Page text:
A few years later, John Boorman's masterpiece Deliverance (1972) is generally credited with starting the “backwoods horror” sub-genre. To only view it as such diminishes the film as a very clever riff on manhunt tropes. In fact, I have begun to think of it as a meta-movie. Why? Lewis. Portrayed by Burt Reynolds, Lewis on two occasions references survival being a “game.” I think you know where we've heard that before. That is the subtle twist of the film; the character who thinks like Zaroff is actually among the protagonists, not in opposition to them. Lewis, unlike the rest of our merry crew, wants to be put in a survival situation—he craves the drama of life and death hanging in the balance, just as Zaroff does. Face it, Lewis comes off as a sociopath who read or saw The Most Dangerous Game a few too many times. Lewis intentionally forces the group to play out his survivalist fantasy, and through Lewis we see male fantasy and reality play out. He is a character who tries to be born again hard, yet is consumed by the nagging realization that civilization has already made him too soft for conversion. The mountain men, though excessive in their treatment of poor Ned Beatty, can be seen as acting as protectors of their territory and way of life against the intrusion of the half-assed survivalists. The instinct for survival and the territorial imperative are the dual gateways by which man turns to animal.

In 1977's Rituals (aka The Creeper), 5 doctors (remember, medicine is a traditionally male profession) go on a fly-in fishing trip to Canada (a traditionally male activity in the domain of the man's man). This is the film that shows where the humans hunting humans genre morphs into the slasher. Unlike in the original story, the antagonist acts out of a sense of justice (albeit misapplied)--Matthew Crowley was mistreated by doctors during his military service. Furthermore, he could be seen as defending his territory which our protagonists have invaded. It is worth noting that a single survivor defeats the villain, in line with slasher tropes established later, only in this case it is a final man, not a final girl.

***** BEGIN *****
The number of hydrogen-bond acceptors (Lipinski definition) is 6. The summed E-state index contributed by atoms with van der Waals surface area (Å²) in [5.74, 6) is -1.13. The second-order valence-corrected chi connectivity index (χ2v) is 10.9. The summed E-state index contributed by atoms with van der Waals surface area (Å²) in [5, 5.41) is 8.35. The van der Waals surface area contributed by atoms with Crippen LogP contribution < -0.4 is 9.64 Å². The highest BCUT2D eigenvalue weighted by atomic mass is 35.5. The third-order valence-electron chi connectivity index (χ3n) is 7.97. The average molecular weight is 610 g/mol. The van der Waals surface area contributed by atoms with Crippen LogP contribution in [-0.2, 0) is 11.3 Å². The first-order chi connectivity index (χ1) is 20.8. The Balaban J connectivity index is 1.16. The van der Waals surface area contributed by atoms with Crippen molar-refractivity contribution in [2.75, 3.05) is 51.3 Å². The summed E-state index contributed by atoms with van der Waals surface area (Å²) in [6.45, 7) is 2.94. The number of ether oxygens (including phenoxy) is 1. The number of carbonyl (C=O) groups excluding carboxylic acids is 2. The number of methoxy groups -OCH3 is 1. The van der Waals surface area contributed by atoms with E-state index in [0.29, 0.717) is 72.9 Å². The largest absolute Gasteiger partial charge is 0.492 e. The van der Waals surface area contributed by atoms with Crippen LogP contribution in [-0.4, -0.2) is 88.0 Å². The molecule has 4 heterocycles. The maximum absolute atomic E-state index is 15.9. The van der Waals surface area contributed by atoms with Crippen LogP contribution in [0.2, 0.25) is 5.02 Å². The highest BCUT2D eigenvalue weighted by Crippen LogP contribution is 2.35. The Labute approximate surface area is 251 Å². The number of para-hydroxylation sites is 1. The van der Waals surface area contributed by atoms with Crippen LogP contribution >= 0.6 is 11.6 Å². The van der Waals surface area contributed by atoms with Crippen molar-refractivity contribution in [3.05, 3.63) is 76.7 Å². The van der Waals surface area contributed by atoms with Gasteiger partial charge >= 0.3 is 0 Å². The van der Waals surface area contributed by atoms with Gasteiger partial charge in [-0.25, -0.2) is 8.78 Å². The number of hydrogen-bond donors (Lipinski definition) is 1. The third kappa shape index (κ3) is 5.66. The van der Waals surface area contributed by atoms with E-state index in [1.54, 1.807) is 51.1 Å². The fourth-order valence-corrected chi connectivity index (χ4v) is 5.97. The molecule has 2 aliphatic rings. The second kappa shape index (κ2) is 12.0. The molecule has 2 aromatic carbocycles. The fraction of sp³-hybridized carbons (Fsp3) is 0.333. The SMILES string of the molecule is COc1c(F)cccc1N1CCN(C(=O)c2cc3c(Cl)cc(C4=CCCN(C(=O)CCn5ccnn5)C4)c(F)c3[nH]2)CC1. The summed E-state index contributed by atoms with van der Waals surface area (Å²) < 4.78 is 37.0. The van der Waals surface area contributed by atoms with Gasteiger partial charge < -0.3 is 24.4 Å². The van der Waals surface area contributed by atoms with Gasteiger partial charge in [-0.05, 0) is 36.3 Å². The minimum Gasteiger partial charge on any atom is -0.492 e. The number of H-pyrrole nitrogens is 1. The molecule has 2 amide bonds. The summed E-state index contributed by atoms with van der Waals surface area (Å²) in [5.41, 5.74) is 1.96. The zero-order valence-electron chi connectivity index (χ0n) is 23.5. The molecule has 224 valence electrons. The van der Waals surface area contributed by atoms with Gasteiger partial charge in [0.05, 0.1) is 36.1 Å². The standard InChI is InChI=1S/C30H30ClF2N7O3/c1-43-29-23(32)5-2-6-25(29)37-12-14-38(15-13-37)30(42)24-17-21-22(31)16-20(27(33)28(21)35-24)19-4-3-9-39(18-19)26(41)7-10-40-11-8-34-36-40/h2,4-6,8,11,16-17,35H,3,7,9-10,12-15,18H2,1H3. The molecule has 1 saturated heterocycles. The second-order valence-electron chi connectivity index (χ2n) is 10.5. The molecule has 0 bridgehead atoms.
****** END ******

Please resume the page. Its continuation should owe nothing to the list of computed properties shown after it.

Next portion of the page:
Only a year later after Rituals, Halloween would give us the definitive slasher film, and with The Shape's insistence on returning to his hometown and his childhood house, one could argue that the territorial imperative is his driving force. His evil is not explained—it simply is—he does not rationalize, he acts purely off of instinct. This is the fundamental male paradox—a desire, nay, need to fulfill animal instinct, despite the opposition of socially imposed constraints.
1982's Turkey Shoot (aka Escape 2000 aka Blood Camp Thatcher) is one of my favorite riffs on the concept, and I believe a proper horror installment in the sub-genre. I think of director Brian Trenchard-Smith as sort of an Australian John Carpenter—in this film and Dead End Drive In he blends dystopian political commentary with fun genre concepts (like Carpenter did a couple years later with Escape From New York and They Live!). The setting is essentially a concentration camp, where the commandant and a few visiting dignitaries stage a classic human hunt. There is a line as the group is discussing the hunt and their chosen weapons where a character makes a clear statement of decadence “After all, excess is what makes life worth living.” This film also links the hunt with male potency in that same scene though discussion of gun size, the constant threat of rape upon the female prisoners as well as the fact that along with the 2 male prisoners, 2 particularly attractive female prisoners are selected for the death game. Sexuality again is a manifestation of primal instinct just as the territorial imperative is. This leads us to the next interlocking ring of macho horror, the concept of man as beast.

Man As Beast
The concept of lycanthropy goes back to ancient Greece. In the original Greek story, the cannibalistic king Lycaon is punished by being transformed into a wolf—a bloodthirsty, deadly beast. Over the years, the concept of man transforming into a beast has become a potent metaphor for our ingrained instincts fighting against our civilized veneer. This leads us to face the fundamental paradox: as men we must fulfill our instincts, yet if we digress to the point that life is merely the fulfillment of instinct, we cease being men.